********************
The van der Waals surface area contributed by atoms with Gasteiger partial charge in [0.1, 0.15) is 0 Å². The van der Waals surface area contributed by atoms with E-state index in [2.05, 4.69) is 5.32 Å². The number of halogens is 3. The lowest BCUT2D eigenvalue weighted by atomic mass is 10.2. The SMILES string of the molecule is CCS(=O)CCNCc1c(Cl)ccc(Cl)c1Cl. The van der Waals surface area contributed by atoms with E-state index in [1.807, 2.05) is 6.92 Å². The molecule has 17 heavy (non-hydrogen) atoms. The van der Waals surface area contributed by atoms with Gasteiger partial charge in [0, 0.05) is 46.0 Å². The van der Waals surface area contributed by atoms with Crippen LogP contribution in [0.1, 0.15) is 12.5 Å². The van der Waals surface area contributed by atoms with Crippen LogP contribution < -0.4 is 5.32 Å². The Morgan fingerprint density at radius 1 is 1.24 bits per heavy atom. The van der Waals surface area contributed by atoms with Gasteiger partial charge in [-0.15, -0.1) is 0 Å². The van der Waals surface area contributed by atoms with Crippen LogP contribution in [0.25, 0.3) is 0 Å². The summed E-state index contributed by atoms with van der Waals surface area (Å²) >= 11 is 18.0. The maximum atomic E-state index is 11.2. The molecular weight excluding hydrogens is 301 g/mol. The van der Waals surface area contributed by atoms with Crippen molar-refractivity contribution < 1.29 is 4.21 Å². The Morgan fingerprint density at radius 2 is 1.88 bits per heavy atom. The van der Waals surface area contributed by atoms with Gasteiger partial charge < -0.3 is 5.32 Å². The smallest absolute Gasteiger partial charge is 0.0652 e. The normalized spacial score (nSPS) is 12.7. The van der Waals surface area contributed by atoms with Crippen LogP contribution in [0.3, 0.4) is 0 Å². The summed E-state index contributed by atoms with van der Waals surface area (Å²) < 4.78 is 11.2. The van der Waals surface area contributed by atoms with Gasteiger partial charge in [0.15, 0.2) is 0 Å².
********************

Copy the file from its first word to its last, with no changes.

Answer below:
The van der Waals surface area contributed by atoms with Gasteiger partial charge in [0.1, 0.15) is 0 Å². The van der Waals surface area contributed by atoms with E-state index in [2.05, 4.69) is 5.32 Å². The number of halogens is 3. The lowest BCUT2D eigenvalue weighted by atomic mass is 10.2. The SMILES string of the molecule is CCS(=O)CCNCc1c(Cl)ccc(Cl)c1Cl. The van der Waals surface area contributed by atoms with E-state index in [1.807, 2.05) is 6.92 Å². The molecule has 17 heavy (non-hydrogen) atoms. The van der Waals surface area contributed by atoms with Gasteiger partial charge in [0, 0.05) is 46.0 Å². The van der Waals surface area contributed by atoms with Crippen LogP contribution in [0.1, 0.15) is 12.5 Å². The van der Waals surface area contributed by atoms with Crippen LogP contribution < -0.4 is 5.32 Å². The Morgan fingerprint density at radius 1 is 1.24 bits per heavy atom. The van der Waals surface area contributed by atoms with Gasteiger partial charge in [-0.15, -0.1) is 0 Å². The van der Waals surface area contributed by atoms with Crippen LogP contribution in [0.25, 0.3) is 0 Å². The summed E-state index contributed by atoms with van der Waals surface area (Å²) >= 11 is 18.0. The maximum atomic E-state index is 11.2. The molecular weight excluding hydrogens is 301 g/mol. The van der Waals surface area contributed by atoms with Crippen molar-refractivity contribution < 1.29 is 4.21 Å². The Morgan fingerprint density at radius 2 is 1.88 bits per heavy atom. The van der Waals surface area contributed by atoms with Gasteiger partial charge < -0.3 is 5.32 Å². The smallest absolute Gasteiger partial charge is 0.0652 e. The normalized spacial score (nSPS) is 12.7. The van der Waals surface area contributed by atoms with Crippen LogP contribution in [0.3, 0.4) is 0 Å². The summed E-state index contributed by atoms with van der Waals surface area (Å²) < 4.78 is 11.2. The van der Waals surface area contributed by atoms with Gasteiger partial charge in [0.15, 0.2) is 0 Å².